Turning Your Strength against You: Detecting and Mitigating Robust and Universal Adversarial Patch Attack

08/11/2021 ∙ by Zitao Chen, et al. ∙ 11

Adversarial patch attack against image classification deep neural networks (DNNs), in which the attacker can inject arbitrary distortions within a bounded region of an image, is able to generate adversarial perturbations that are robust (i.e., remain adversarial in physical world) and universal (i.e., remain adversarial on any input). It is thus important to detect and mitigate such attack to ensure the security of DNNs. This work proposes Jujutsu, a technique to detect and mitigate robust and universal adversarial patch attack. Jujutsu leverages the universal property of the patch attack for detection. It uses explainable AI technique to identify suspicious features that are potentially malicious, and verify their maliciousness by transplanting the suspicious features to new images. An adversarial patch continues to exhibit the malicious behavior on the new images and thus can be detected based on prediction consistency. Jujutsu leverages the localized nature of the patch attack for mitigation, by randomly masking the suspicious features to "remove" adversarial perturbations. However, the network might fail to classify the images as some of the contents are removed (masked). Therefore, Jujutsu uses image inpainting for synthesizing alternative contents from the pixels that are masked, which can reconstruct the "clean" image for correct prediction. We evaluate Jujutsu on five DNNs on two datasets, and show that Jujutsu achieves superior performance and significantly outperforms existing techniques. Jujutsu can further defend against various variants of the basic attack, including 1) physical-world attack; 2) attacks that target diverse classes; 3) attacks that use patches in different shapes and 4) adaptive attacks.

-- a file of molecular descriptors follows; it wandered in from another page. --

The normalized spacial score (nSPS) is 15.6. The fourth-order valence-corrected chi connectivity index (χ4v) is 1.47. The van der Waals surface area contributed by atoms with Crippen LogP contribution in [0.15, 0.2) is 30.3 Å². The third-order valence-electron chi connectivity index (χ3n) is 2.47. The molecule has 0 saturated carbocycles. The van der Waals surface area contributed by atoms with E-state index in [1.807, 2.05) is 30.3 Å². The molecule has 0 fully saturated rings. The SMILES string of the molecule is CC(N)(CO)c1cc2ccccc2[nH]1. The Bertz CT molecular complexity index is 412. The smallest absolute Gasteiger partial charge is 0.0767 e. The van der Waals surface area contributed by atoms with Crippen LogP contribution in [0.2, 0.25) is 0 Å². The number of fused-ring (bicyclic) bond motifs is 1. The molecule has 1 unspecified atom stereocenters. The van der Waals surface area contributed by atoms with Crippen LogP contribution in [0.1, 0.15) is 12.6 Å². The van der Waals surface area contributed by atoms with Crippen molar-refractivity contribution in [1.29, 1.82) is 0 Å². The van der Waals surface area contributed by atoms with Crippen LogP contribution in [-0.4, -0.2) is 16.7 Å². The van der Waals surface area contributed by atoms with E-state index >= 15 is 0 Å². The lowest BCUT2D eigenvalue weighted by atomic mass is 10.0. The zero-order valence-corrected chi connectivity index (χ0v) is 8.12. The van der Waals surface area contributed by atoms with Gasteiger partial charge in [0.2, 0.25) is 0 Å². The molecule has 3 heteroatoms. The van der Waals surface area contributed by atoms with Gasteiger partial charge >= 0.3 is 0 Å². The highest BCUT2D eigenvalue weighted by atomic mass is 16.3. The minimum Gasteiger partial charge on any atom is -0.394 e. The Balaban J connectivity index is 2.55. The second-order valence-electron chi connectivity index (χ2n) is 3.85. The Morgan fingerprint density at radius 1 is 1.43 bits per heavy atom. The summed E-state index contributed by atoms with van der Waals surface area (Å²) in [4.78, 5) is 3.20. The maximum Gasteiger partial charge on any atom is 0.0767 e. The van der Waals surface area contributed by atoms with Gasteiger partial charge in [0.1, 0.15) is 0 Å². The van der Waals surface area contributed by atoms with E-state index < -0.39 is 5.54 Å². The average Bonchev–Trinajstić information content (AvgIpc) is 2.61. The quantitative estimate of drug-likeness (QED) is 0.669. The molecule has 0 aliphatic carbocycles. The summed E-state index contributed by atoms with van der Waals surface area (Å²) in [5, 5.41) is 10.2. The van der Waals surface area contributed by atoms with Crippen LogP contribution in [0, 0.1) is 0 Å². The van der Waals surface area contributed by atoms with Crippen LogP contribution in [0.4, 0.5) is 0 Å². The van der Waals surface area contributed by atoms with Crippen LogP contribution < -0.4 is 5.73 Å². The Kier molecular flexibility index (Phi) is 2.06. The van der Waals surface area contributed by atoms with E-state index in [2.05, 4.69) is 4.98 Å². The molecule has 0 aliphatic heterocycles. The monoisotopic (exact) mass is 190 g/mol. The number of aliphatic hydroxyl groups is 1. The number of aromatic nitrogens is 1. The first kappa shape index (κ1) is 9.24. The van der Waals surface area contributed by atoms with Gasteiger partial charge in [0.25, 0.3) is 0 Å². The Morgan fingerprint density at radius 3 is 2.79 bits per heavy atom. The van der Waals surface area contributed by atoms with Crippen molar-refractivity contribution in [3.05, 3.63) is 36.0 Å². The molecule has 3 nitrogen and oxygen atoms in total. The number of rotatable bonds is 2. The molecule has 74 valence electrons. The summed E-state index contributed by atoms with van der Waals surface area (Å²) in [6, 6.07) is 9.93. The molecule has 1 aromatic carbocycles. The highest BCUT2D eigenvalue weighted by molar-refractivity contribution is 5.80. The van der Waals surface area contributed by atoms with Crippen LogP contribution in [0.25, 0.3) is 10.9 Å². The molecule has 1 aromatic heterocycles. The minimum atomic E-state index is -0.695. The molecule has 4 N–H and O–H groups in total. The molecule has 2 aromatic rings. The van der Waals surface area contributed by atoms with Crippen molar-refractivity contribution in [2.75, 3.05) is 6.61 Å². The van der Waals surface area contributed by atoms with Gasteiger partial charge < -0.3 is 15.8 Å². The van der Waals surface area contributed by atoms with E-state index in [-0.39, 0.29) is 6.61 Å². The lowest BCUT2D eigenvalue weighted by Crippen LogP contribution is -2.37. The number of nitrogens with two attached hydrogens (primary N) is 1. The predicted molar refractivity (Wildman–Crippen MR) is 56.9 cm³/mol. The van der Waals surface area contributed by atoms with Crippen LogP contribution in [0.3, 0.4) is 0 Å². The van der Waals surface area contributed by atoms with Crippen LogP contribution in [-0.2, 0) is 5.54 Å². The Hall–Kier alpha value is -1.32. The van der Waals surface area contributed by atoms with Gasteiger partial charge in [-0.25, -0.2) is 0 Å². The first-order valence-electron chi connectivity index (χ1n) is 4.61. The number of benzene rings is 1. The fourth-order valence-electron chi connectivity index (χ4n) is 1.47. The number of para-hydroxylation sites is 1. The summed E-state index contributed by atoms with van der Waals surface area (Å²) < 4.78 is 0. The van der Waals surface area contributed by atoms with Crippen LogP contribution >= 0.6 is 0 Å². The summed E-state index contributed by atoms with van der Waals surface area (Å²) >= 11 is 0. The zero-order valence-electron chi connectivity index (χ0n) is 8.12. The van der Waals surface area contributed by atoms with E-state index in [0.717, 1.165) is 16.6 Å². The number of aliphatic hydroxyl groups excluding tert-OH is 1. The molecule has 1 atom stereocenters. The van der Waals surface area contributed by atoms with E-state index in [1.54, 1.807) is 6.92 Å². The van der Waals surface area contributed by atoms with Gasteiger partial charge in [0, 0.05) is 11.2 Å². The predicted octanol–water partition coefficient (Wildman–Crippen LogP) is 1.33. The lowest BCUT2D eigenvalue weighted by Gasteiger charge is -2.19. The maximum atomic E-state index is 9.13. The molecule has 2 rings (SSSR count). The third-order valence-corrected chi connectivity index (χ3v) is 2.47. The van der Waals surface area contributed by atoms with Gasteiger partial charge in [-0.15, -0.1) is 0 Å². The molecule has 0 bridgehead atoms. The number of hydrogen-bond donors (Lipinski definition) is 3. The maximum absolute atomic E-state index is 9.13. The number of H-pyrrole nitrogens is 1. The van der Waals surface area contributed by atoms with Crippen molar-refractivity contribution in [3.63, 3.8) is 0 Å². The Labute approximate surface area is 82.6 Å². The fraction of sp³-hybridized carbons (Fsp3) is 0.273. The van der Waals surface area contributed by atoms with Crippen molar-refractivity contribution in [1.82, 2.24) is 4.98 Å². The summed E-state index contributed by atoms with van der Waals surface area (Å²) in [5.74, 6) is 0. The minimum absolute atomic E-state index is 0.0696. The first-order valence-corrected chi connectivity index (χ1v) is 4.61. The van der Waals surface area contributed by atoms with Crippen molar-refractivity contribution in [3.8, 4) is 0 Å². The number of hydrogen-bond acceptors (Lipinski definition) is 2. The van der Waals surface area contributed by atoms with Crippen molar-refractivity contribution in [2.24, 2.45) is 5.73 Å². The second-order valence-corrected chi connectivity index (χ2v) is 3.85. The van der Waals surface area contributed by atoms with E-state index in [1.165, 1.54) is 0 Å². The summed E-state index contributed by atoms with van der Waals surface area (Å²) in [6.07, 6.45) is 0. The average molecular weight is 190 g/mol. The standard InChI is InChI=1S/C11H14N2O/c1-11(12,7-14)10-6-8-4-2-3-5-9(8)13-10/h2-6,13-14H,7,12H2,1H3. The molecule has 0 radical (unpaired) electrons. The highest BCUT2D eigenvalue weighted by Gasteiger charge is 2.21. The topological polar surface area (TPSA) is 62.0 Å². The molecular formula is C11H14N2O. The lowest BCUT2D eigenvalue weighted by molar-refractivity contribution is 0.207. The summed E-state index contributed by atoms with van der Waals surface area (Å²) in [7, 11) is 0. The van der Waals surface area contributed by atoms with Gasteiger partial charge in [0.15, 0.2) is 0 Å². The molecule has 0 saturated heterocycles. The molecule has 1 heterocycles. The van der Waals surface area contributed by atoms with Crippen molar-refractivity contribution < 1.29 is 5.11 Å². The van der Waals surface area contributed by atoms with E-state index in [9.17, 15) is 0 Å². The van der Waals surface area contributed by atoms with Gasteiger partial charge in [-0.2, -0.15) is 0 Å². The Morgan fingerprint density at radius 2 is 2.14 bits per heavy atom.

There are no comments yet.


page 1

page 3

page 11

page 15

This week in AI

Get the week's most popular data science and artificial intelligence research sent straight to your inbox every Saturday.